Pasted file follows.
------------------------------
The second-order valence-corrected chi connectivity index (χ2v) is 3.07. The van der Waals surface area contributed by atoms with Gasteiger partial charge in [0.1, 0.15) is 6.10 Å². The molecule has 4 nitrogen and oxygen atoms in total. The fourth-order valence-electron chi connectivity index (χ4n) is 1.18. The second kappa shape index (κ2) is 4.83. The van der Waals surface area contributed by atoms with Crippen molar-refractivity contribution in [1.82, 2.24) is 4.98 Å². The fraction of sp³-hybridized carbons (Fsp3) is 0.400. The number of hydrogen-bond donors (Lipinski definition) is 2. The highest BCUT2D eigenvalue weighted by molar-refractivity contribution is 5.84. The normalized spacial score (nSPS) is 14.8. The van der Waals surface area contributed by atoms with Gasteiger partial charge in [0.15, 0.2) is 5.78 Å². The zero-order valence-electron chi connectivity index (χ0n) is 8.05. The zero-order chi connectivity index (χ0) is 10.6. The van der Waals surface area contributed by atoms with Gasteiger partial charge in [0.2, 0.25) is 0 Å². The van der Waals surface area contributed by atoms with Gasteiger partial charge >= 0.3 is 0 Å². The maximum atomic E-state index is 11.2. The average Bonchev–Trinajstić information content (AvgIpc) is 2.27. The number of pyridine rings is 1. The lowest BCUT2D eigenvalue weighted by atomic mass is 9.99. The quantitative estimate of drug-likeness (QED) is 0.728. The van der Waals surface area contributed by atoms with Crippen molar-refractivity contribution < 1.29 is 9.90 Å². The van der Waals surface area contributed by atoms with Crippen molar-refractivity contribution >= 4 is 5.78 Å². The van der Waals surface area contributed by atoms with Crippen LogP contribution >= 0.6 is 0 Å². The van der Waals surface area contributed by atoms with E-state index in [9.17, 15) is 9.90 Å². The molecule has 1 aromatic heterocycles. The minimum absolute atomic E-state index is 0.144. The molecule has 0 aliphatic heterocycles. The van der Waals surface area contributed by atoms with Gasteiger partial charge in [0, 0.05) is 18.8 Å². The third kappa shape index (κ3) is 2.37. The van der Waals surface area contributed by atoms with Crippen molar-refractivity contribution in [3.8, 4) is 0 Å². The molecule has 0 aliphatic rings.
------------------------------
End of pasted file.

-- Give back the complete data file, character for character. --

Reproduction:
The second-order valence-corrected chi connectivity index (χ2v) is 3.07. The van der Waals surface area contributed by atoms with Gasteiger partial charge in [0.1, 0.15) is 6.10 Å². The molecule has 4 nitrogen and oxygen atoms in total. The fourth-order valence-electron chi connectivity index (χ4n) is 1.18. The second kappa shape index (κ2) is 4.83. The van der Waals surface area contributed by atoms with Crippen molar-refractivity contribution in [1.82, 2.24) is 4.98 Å². The fraction of sp³-hybridized carbons (Fsp3) is 0.400. The number of hydrogen-bond donors (Lipinski definition) is 2. The highest BCUT2D eigenvalue weighted by molar-refractivity contribution is 5.84. The normalized spacial score (nSPS) is 14.8. The van der Waals surface area contributed by atoms with Gasteiger partial charge in [0.15, 0.2) is 5.78 Å². The zero-order valence-electron chi connectivity index (χ0n) is 8.05. The zero-order chi connectivity index (χ0) is 10.6. The van der Waals surface area contributed by atoms with Gasteiger partial charge in [0.2, 0.25) is 0 Å². The van der Waals surface area contributed by atoms with Gasteiger partial charge >= 0.3 is 0 Å². The maximum atomic E-state index is 11.2. The average Bonchev–Trinajstić information content (AvgIpc) is 2.27. The number of pyridine rings is 1. The lowest BCUT2D eigenvalue weighted by atomic mass is 9.99. The quantitative estimate of drug-likeness (QED) is 0.728. The van der Waals surface area contributed by atoms with Crippen molar-refractivity contribution < 1.29 is 9.90 Å². The van der Waals surface area contributed by atoms with Crippen molar-refractivity contribution >= 4 is 5.78 Å². The van der Waals surface area contributed by atoms with Crippen LogP contribution >= 0.6 is 0 Å². The van der Waals surface area contributed by atoms with E-state index in [9.17, 15) is 9.90 Å². The molecule has 1 aromatic heterocycles. The minimum absolute atomic E-state index is 0.144. The molecule has 0 aliphatic heterocycles. The van der Waals surface area contributed by atoms with Gasteiger partial charge in [0, 0.05) is 18.8 Å². The third kappa shape index (κ3) is 2.37. The van der Waals surface area contributed by atoms with Crippen molar-refractivity contribution in [3.8, 4) is 0 Å². The molecule has 0 aliphatic rings.